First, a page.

Risk Insider: Grace Crickette

The Art of War and ERM

By: | August 7, 2014

Grace Crickette, a leader in enterprise risk management, is special administrator, Finance and Administration for San Francisco State University. She can be reached at [email protected]

This is the first chapter in Grace Crickette’s series of posts focused on how to gracefully bring together traditional risk management, change management techniques and enterprise risk management concepts by using phrases and tactics to develop strategies devised by Sun Tzu, a Chinese military general, strategist and philosopher.


Chapter I – Laying Plans (Estimates): What Is Our Value Message?

Now to be clear, I am a peaceful person. But implementing an ERM program can at times feel like a battle. I have long been a fan of Sun Tzu* and his Art of War, and have used selected Sun Tzu phrases and tactics in workshops to help others develop strategies for implementing ERM programs. The first step in winning the battle is the laying of plans.

There are many important themes developed by Sun Tzu that can be applied to ERM challenges.

Strategic planning and rational analysis: Planning based on rational analysis of the best quality information available. Not the “perfect” data, not “all” the data, just the best data that you have. Rely on estimates in developing your plan as this allows you greater flexibility as to time, cost, impact, etc. How many times have we had a great idea, but did not execute because we felt we did not have all the information or support that we needed only to miss the window of opportunity. Perfection is the enemy of progress! Start simple: mission, tactics, and value statement.

  • Mission: Adoption of ERM throughout the organization
  • Tactics: Define, track and communicate the value of ERM
  • Value statement: Enterprise Risk Management allows us to protect our resources and reputation and focus on delivering on our promises

Change is accomplished through putting vision into action, which often starts as a project, and projects if successful become programs. There are five reasons to start a project:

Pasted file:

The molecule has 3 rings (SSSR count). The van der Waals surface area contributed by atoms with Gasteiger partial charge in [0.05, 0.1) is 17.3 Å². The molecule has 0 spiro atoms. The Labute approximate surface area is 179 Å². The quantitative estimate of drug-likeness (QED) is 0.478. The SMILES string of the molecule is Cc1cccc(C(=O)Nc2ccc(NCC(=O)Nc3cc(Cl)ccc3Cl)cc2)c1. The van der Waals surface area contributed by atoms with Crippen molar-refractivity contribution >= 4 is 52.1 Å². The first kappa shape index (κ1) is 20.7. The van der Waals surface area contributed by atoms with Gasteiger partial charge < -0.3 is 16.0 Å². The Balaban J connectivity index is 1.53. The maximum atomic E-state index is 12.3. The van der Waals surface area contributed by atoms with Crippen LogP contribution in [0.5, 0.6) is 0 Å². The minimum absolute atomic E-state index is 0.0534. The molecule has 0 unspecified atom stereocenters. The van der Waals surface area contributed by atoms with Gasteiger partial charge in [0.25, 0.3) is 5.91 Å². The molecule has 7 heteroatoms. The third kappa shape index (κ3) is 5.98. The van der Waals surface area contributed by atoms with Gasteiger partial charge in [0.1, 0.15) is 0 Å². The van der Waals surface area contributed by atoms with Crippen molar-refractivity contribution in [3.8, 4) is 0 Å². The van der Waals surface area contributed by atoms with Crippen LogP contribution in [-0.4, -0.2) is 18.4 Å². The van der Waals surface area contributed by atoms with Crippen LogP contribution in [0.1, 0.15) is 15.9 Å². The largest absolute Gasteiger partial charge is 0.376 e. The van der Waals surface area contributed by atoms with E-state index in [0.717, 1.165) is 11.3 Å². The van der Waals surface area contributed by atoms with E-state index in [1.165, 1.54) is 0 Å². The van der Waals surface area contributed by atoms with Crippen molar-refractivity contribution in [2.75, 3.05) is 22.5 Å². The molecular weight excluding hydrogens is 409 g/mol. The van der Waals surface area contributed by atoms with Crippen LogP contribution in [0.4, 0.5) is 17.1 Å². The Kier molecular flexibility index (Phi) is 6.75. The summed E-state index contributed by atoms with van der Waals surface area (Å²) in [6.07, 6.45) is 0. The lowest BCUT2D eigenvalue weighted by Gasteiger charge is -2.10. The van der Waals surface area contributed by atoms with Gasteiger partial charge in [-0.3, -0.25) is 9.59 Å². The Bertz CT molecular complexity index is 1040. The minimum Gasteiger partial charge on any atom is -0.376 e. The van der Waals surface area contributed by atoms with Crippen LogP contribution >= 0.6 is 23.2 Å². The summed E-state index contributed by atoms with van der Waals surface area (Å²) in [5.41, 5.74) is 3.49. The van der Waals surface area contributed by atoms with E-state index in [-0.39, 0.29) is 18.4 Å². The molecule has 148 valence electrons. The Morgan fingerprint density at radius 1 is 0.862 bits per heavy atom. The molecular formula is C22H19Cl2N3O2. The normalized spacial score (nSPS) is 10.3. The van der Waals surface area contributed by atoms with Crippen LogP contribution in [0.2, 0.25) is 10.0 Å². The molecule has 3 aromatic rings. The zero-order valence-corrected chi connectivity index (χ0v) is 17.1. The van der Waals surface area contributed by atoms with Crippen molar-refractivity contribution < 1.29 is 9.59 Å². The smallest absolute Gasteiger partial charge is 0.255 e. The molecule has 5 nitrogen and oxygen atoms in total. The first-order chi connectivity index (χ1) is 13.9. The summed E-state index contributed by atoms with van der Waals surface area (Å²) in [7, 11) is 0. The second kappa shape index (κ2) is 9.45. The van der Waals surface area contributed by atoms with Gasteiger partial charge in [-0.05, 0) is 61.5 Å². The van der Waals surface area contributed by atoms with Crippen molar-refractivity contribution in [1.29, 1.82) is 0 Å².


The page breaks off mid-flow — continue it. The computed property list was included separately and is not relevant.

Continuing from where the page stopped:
• Resolve an issue
  • Mitigate a risk
  • Improve a process
  • Change a relationship
  • Become something next

Most projects combine two or more of these reasons. Answer the question “why are we doing this?” will lead you to developing and refining your value statement.

Study the Past, Analysis, Develop and Maintain An “Edge”

This leads to knowledge, which, if properly focused, can lead to success. Strive to become the superior force in more than mere numbers. This is achieved through focused knowledge and experience, which, in turn, is gained by studying and observing situations, conditions, people, and events. So, let’s look at how others have expressed the value of ERM…

Common ERM Value Statements1ERM_sidebarCreate A Custom Value Statement To Fit Your Organization

  • Resolve an issue — We need to protect our assets
  • Mitigate a risk — We are having budget constraints and need to reduce our cost of risk
  • Improve a process — We want to be more efficient
  • Change a relationship — Departments are implementing shadow IT Systems we need to manage this across the enterprise
  • Become something next — We will be the first in our class to get an improved credit rating based on our ability to manage risk through our ERM program

Key Takeaway: Develop your plan based on the best information that you have, don’t wait for the perfect time to implement as it may never arrive.

ERM & laying of plans: Implementing ERM is a process and starts with developing: a mission, tactics, and a value statement

Remember — it’s not Risk Management, it’s Change Management!

Read all of Grace Crickette’s Risk Insider articles.


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